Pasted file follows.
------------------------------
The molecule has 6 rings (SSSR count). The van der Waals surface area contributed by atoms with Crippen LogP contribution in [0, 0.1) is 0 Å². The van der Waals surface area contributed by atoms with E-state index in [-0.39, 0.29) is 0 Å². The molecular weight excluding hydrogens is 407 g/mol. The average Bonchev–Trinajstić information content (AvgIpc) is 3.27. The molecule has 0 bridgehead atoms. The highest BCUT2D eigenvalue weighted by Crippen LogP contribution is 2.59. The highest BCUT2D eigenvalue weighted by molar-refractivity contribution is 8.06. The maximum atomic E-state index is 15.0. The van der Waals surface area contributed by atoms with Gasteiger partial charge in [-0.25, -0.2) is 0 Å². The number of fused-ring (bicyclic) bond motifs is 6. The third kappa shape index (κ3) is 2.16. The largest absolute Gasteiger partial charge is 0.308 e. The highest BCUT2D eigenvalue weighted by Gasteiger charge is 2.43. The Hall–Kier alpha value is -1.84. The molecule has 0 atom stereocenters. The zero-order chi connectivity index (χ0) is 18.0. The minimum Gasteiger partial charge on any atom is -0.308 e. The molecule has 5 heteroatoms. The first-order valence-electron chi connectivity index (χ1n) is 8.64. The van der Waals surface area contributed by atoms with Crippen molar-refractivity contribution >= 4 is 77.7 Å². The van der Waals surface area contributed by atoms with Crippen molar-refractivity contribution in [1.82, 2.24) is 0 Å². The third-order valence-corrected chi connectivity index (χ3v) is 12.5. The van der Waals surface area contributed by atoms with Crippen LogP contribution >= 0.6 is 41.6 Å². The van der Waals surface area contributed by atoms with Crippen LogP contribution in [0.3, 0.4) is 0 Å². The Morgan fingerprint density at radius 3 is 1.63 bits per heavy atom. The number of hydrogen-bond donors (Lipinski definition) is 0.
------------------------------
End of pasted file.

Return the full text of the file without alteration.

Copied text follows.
The molecule has 6 rings (SSSR count). The van der Waals surface area contributed by atoms with Crippen LogP contribution in [0, 0.1) is 0 Å². The van der Waals surface area contributed by atoms with E-state index in [-0.39, 0.29) is 0 Å². The molecular weight excluding hydrogens is 407 g/mol. The average Bonchev–Trinajstić information content (AvgIpc) is 3.27. The molecule has 0 bridgehead atoms. The highest BCUT2D eigenvalue weighted by Crippen LogP contribution is 2.59. The highest BCUT2D eigenvalue weighted by molar-refractivity contribution is 8.06. The maximum atomic E-state index is 15.0. The van der Waals surface area contributed by atoms with Gasteiger partial charge in [-0.25, -0.2) is 0 Å². The number of fused-ring (bicyclic) bond motifs is 6. The third kappa shape index (κ3) is 2.16. The largest absolute Gasteiger partial charge is 0.308 e. The highest BCUT2D eigenvalue weighted by Gasteiger charge is 2.43. The Hall–Kier alpha value is -1.84. The molecule has 0 atom stereocenters. The zero-order chi connectivity index (χ0) is 18.0. The minimum Gasteiger partial charge on any atom is -0.308 e. The molecule has 5 heteroatoms. The first-order valence-electron chi connectivity index (χ1n) is 8.64. The van der Waals surface area contributed by atoms with Crippen molar-refractivity contribution >= 4 is 77.7 Å². The van der Waals surface area contributed by atoms with Crippen molar-refractivity contribution in [1.82, 2.24) is 0 Å². The third-order valence-corrected chi connectivity index (χ3v) is 12.5. The van der Waals surface area contributed by atoms with Crippen LogP contribution >= 0.6 is 41.6 Å². The van der Waals surface area contributed by atoms with Crippen LogP contribution in [0.3, 0.4) is 0 Å². The Morgan fingerprint density at radius 3 is 1.63 bits per heavy atom. The number of hydrogen-bond donors (Lipinski definition) is 0.